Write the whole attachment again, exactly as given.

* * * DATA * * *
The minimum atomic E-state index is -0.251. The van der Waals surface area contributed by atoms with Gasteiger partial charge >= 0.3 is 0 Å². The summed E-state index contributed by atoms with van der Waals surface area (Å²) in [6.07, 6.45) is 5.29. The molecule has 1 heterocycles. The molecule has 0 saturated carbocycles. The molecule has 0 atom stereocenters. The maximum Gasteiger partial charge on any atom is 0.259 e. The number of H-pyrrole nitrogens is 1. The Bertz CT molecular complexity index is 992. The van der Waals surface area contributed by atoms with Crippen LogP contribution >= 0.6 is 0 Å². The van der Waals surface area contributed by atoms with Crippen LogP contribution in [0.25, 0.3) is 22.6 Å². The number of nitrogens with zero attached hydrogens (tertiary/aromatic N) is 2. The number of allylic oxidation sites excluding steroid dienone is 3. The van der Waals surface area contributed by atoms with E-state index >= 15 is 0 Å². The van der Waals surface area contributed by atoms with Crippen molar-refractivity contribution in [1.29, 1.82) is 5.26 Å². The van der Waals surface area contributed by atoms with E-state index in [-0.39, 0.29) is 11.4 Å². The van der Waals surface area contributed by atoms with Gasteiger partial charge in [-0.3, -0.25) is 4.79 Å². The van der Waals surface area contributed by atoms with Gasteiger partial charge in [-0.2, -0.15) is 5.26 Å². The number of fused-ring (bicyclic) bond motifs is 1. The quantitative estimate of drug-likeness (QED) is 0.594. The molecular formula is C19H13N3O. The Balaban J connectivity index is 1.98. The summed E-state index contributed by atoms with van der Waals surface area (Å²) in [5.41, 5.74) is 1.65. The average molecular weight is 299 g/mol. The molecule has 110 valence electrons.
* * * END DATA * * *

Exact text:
The minimum atomic E-state index is -0.251. The van der Waals surface area contributed by atoms with Gasteiger partial charge >= 0.3 is 0 Å². The summed E-state index contributed by atoms with van der Waals surface area (Å²) in [6.07, 6.45) is 5.29. The molecule has 1 heterocycles. The molecule has 0 saturated carbocycles. The molecule has 0 atom stereocenters. The maximum Gasteiger partial charge on any atom is 0.259 e. The number of H-pyrrole nitrogens is 1. The Bertz CT molecular complexity index is 992. The van der Waals surface area contributed by atoms with Crippen LogP contribution >= 0.6 is 0 Å². The van der Waals surface area contributed by atoms with Crippen LogP contribution in [0.25, 0.3) is 22.6 Å². The number of nitrogens with zero attached hydrogens (tertiary/aromatic N) is 2. The number of allylic oxidation sites excluding steroid dienone is 3. The van der Waals surface area contributed by atoms with E-state index >= 15 is 0 Å². The van der Waals surface area contributed by atoms with Crippen molar-refractivity contribution in [1.29, 1.82) is 5.26 Å². The van der Waals surface area contributed by atoms with E-state index in [-0.39, 0.29) is 11.4 Å². The van der Waals surface area contributed by atoms with Gasteiger partial charge in [-0.3, -0.25) is 4.79 Å². The van der Waals surface area contributed by atoms with Gasteiger partial charge in [-0.2, -0.15) is 5.26 Å². The number of fused-ring (bicyclic) bond motifs is 1. The quantitative estimate of drug-likeness (QED) is 0.594. The molecular formula is C19H13N3O. The Balaban J connectivity index is 1.98. The summed E-state index contributed by atoms with van der Waals surface area (Å²) in [5.41, 5.74) is 1.65. The average molecular weight is 299 g/mol. The molecule has 110 valence electrons.